It’s been a great summer of boating and now it is time to begin preparing your boat for winter. If your boat is hauled out for winter storage, here are some suggestions that will help you ensure that your vessel will be ready for safe and reliable cruising next year.
Anchors and Canvas – Remove canvas covers, deck and cockpit cushions, extra mooring lines, fenders and anything else on deck that should go ashore for winter storage. Rinse your anchor rode with fresh water.
Sails and Rigging – Give the sails a careful inspection to identify any repairs or cleaning that may need to be done by your sailmaker during the winter. Take all your running rigging off the boat (don’t forget to reeve messenger lines) so you can clean it by soaking in a mild detergent solution, then rinsing and drying. Inspect it all for frayed ends, chafing, or other damage. Unstep the mast, at least every few years, so you or your rigger can inspect all the rigging and fittings, especially the ones at the masthead.
Check Your Shore Power – If your boat is equipped with AC shore power, inspect the boat’s shore power receptacles and cables. If you see any sign of darkening of the plastic around one of the prongs, parts are in need of replacement.
Check the LPG/CNG Gas System – If your boat is equipped with a propane (LPG) or compressed natural gas (CNG) system, be sure the valves are turned off at the tanks. Take a close look at everything in the tank locker (tanks, regulator, pressure gauge, solenoid valve, wiring, etc.) to be sure all is properly secured and in good repair.
Fuel Tanks – Simple Rule: Try to run your gas tanks close to empty for winter storage, and your diesel tanks should be nearly full.
Winterizing Systems – If you have harsh winter climates where you store your boat, her systems will need to be winterized. Air conditioning and engine cooling systems, as well as sanitation and domestic water systems should be drained. In some cases it’s not possible to drain all the water out of hoses in hidden spaces, so it may be necessary to add some non-toxic anti-freeze.
Protect the Batteries – Storing the batteries at home will extend their life, since cold weather will cause them to self-discharge more rapidly, and once they’ve spent more than a few weeks in a discharged state, they can’t be trusted. So take them home for winter storage, if possible.
Clean Out, Clean Up – Remove as much gear from the boat as you can, including electronics, lifejackets, binoculars, clothing, cushions, fishing gear, and anything else that could be damaged by moisture and cold weather, or that may be attractive to thieves.
Haul Her Properly – If the yard isn’t familiar with your boat, be sure to let the foreman or the lift operator know where it’s safe to set the straps so nothing on the bottom will be damaged. Also, it’s very important that your boat is blocked properly. You should know ahead of time how the yard will block your boat, and you should insist that they use proper methods and equipment.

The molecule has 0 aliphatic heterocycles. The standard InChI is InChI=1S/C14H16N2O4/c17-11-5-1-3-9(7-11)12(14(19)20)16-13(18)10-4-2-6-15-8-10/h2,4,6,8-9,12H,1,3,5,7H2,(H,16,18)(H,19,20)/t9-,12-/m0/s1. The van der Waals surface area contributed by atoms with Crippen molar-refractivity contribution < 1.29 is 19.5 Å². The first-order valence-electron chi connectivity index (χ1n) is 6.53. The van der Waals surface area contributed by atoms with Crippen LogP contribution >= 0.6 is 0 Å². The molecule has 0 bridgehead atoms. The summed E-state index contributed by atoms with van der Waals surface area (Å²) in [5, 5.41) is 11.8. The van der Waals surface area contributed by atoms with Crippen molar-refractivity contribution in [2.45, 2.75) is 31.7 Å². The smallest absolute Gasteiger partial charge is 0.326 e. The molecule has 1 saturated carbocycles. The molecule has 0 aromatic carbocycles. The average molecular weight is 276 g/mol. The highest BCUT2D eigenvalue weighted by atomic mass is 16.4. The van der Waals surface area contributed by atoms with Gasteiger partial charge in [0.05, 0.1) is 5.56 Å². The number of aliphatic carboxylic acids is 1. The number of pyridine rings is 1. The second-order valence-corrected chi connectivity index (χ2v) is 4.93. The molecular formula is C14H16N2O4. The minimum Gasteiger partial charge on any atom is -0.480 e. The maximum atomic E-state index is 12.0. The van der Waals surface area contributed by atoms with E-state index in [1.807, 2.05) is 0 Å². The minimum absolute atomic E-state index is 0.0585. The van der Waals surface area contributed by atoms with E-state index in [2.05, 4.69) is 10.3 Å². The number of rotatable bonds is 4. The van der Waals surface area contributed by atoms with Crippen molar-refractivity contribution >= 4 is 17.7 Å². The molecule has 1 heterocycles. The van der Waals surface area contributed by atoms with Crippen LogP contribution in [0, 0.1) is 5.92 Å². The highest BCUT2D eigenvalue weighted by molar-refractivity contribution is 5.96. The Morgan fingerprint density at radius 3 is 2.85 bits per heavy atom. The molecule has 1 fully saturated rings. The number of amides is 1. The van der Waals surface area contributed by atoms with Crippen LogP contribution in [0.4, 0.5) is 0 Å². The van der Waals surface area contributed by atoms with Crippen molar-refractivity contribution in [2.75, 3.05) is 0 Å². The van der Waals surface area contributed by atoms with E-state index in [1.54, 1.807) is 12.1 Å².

Inspect the Bottom – Check all through-hull fittings and scrape inside their openings. Be sure all seawater intakes are clear of obstructions.
Through-Hulls and Zincs – Check all the through-hulls above the waterline. If there are any plastic ones, shine a flashlight into them and look closely for cracks. Transducers and Running Gear – Underwater transducers for depth sounders, fish finders, and knot meters should be inspected. Check propellers for damage and straightness. Check shaft bearings for wear. Inspect swim step supports, trim tabs, thruster grates and boarding ladders.
Outdrive Hints – Those flexible rubber bellows between the drive and the transom don’t last forever. Inspect them carefully! Changing the oil in the drive would also be a good idea.
Don’t forget the plug! – If it’s an open boat and the hull has a drain plug, remember to remove it so rain and melting ice and snow will drain out. In the spring, be sure that plug is in place and tightened securely!
Inside the Boat
Inspect All Seacocks – Make a note of any that felt stiff or rough. It may be time to service or replace them.
Change Engine Oil – It’s a good idea to change the oil just before winter storage, regardless of how recently it was changed the last time. The oil filter should be changed too. Remember, all the things you need to do to the drive engines, you also need to do to the genset as well.
Cooling Systems – Pull the impeller out and inspect it. If the impeller shows signs of wear, make a note to replace it. Even if it’s in good shape, you might want to leave it out of the pump for the winter so the blades won’t take a set. If your engine is due for a coolant change, now is the time to do it.
Don’t Forget Her! – Now that all the chores are done and the boat is snug in the yard for her winter nap, don’t forget her! Plan to drop by the yard every month or so to check on her.
For additional details, please click here read the full Going into Lay-Up brochure.
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